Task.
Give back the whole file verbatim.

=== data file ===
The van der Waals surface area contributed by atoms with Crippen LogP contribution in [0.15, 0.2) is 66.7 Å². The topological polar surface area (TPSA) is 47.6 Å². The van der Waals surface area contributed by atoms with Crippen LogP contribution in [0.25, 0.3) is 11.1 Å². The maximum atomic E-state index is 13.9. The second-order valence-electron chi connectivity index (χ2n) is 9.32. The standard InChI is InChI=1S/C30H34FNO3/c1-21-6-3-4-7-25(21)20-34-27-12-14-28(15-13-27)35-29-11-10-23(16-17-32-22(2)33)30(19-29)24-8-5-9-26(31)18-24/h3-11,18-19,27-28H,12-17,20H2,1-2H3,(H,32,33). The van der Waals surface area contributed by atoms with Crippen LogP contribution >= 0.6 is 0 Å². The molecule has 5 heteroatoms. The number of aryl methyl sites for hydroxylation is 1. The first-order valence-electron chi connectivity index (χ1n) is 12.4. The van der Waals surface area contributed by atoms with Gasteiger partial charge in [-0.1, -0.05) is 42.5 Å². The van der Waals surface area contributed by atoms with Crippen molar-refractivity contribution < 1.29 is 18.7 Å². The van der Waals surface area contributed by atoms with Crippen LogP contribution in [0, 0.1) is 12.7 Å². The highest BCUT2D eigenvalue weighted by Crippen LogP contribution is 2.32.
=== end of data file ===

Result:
The van der Waals surface area contributed by atoms with Crippen LogP contribution in [0.15, 0.2) is 66.7 Å². The topological polar surface area (TPSA) is 47.6 Å². The van der Waals surface area contributed by atoms with Crippen LogP contribution in [0.25, 0.3) is 11.1 Å². The maximum atomic E-state index is 13.9. The second-order valence-electron chi connectivity index (χ2n) is 9.32. The standard InChI is InChI=1S/C30H34FNO3/c1-21-6-3-4-7-25(21)20-34-27-12-14-28(15-13-27)35-29-11-10-23(16-17-32-22(2)33)30(19-29)24-8-5-9-26(31)18-24/h3-11,18-19,27-28H,12-17,20H2,1-2H3,(H,32,33). The van der Waals surface area contributed by atoms with Crippen LogP contribution >= 0.6 is 0 Å². The molecule has 5 heteroatoms. The number of aryl methyl sites for hydroxylation is 1. The first-order valence-electron chi connectivity index (χ1n) is 12.4. The van der Waals surface area contributed by atoms with Gasteiger partial charge in [-0.1, -0.05) is 42.5 Å². The van der Waals surface area contributed by atoms with Crippen molar-refractivity contribution < 1.29 is 18.7 Å². The van der Waals surface area contributed by atoms with Crippen LogP contribution in [0, 0.1) is 12.7 Å². The highest BCUT2D eigenvalue weighted by Crippen LogP contribution is 2.32.